A man who supervised the BP cleaning efforts along the Mississippi shores claims he was fired after alerting federal officials that the company was falsifying data to make the shores look cleaner than they were, according to court records.
August Walter Jr. filed a whistleblower lawsuit against BP America in federal court in New Orleans last week. The Louisiana man claims the company refused to pick up oil debris from beaches and islands and then misrepresented data to mislead Coast Guard officials into thinking the cleanup was complete.
BP spokesman Tom Mueller told The New Orleans Times-Picayune that the company did not believe Walter’s complaint had merit:
The company promised to “investigate the allegations contained in his complaint, consistent with our personnel policies and code of conduct. We believe we have demonstrated good faith in meeting our obligations in the Gulf and are committed to treating our employees fairly.”
Walter worked as a state planning lead for BP’s cleanup operations until he was fired on Dec. 9, 2011. While working for BP, Walter claims BP was taking shortcuts and not following the environmental standards required.
“BP refused to follow the plan by picking and choosing what oil to pick up resulted in leaving oil behind,” according to court documents.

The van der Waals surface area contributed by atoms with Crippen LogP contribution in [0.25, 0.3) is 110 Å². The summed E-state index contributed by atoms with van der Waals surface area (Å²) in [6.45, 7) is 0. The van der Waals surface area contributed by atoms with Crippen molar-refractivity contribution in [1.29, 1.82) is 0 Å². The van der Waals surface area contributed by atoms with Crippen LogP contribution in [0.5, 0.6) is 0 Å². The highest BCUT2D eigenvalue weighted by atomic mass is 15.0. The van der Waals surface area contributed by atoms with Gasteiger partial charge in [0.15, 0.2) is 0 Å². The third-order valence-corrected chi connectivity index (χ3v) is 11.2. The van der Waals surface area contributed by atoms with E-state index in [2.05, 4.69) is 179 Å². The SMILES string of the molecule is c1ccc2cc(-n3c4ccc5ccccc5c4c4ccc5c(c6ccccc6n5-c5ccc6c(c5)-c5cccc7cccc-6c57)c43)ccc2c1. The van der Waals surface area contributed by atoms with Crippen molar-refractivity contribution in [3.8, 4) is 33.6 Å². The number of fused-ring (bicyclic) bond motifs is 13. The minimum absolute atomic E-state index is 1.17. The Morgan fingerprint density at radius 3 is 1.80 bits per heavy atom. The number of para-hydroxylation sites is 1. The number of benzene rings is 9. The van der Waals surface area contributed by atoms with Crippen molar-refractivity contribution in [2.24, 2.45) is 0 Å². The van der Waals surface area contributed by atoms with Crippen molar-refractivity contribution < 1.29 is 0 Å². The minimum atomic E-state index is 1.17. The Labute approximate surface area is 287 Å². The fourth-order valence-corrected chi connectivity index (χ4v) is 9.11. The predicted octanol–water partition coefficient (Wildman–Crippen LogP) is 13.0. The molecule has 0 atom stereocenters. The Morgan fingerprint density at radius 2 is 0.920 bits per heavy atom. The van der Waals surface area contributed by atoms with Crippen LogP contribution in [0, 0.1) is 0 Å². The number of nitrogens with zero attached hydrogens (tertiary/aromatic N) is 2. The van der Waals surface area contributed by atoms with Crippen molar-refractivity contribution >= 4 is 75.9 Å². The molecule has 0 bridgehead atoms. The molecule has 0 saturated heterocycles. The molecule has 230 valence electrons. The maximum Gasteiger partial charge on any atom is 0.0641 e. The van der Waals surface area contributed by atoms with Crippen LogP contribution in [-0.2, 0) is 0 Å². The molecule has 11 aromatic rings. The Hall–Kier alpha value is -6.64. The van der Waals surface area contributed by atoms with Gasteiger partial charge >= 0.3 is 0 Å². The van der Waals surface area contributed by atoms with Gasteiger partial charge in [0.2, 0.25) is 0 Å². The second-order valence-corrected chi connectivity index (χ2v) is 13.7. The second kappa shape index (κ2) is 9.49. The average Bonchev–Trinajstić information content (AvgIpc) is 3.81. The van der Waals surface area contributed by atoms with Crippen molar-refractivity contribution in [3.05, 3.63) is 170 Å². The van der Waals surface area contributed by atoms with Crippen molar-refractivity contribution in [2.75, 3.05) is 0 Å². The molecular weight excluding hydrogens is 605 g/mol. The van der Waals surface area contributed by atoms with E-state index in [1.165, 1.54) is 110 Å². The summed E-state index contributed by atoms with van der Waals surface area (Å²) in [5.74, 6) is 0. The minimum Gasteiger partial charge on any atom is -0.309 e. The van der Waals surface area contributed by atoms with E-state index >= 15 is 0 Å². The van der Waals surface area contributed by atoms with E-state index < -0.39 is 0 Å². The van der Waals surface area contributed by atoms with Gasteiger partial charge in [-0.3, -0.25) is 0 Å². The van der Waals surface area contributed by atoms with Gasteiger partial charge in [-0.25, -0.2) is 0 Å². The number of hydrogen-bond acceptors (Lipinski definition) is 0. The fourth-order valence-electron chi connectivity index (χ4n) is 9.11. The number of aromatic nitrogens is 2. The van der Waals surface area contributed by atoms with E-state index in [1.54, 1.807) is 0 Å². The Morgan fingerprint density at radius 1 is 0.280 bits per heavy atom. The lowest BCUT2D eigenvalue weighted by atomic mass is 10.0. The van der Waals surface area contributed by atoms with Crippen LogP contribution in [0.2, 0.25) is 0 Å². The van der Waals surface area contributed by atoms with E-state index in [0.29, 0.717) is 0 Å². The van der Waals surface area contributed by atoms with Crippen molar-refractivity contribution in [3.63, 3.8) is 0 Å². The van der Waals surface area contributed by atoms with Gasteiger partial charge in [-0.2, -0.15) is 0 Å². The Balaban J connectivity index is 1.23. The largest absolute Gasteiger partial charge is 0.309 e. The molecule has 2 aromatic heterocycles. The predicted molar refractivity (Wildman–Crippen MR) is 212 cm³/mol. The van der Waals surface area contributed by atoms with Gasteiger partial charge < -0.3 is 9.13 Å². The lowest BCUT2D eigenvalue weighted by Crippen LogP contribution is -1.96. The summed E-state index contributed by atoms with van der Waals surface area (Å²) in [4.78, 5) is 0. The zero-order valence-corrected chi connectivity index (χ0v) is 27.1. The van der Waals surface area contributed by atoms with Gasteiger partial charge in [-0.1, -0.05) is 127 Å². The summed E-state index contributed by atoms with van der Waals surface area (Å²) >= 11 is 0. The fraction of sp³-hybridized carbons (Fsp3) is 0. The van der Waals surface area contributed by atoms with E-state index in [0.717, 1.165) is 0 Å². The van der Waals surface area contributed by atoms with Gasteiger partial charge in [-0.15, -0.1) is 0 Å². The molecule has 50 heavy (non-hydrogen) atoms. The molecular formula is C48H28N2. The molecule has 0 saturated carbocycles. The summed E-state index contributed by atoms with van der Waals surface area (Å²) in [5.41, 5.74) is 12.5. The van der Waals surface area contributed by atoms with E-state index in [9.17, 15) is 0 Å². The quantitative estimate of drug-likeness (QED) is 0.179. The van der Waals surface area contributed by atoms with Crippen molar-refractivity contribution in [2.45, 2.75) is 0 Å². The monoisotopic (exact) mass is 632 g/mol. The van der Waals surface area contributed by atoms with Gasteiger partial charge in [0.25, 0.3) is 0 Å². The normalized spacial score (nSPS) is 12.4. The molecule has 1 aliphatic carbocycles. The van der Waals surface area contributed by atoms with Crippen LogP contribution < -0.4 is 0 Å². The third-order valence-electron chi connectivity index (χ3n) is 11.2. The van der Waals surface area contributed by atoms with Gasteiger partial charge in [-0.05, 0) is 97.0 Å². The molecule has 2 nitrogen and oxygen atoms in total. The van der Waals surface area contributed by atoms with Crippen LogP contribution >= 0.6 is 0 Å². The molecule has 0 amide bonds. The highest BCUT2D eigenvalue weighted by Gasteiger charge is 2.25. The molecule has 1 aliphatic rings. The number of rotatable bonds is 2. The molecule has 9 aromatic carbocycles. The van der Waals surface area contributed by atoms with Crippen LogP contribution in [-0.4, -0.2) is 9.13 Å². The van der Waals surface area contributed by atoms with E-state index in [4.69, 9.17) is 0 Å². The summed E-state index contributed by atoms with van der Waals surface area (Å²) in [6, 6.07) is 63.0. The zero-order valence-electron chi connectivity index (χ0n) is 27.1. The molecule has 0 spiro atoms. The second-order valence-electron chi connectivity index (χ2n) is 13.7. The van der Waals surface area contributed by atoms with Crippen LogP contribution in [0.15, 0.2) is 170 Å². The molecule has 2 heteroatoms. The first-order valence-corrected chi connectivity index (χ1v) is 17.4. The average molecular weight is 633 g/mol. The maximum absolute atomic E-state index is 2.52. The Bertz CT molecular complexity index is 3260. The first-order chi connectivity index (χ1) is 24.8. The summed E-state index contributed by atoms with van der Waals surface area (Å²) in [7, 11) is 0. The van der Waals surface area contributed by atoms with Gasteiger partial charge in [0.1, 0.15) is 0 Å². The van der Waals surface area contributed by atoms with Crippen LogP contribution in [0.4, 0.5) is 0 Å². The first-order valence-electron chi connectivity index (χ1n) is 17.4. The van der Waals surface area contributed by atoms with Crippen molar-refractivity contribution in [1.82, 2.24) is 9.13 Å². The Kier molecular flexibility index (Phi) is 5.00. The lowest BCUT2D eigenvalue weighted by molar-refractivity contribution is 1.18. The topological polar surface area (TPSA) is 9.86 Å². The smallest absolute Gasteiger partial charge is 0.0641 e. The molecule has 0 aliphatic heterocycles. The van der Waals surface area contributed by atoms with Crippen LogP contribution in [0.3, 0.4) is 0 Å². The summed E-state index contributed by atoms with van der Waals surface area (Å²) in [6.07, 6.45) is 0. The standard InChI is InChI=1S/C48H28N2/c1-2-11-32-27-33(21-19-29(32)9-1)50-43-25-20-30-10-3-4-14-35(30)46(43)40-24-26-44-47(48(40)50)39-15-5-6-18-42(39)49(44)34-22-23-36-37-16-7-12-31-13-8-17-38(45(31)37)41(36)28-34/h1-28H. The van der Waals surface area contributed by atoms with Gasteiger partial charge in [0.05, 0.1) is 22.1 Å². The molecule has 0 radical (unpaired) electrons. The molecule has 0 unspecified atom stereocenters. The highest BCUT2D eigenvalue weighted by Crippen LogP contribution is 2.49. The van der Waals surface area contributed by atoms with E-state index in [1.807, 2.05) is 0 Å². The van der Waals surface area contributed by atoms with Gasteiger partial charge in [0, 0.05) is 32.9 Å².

Walter said the company was leaving smaller tar balls along Mississippi beaches and islands. In the lawsuit, he claims he was reprimanded by BP supervisors when he tried to report the correct status of the beaches.
The lawsuit also alleges Carla Fontenot, vice president of BP’s Gulf Coast Restoration Organization, said Walter’s support was necessary because “it would have an upward impact on BP stock prices.”
BP Operations Section Chief Mike Harrison demanded that Walter misrepresent data, according to court documents. When Walter refused, Harrison changed the data himself.
Lt. William D. Spoon told The Times-Picuyane that the Coast Guard hasn’t opened a formal investigation into Walter’s allegations but is concerned about them.
Here’s the case: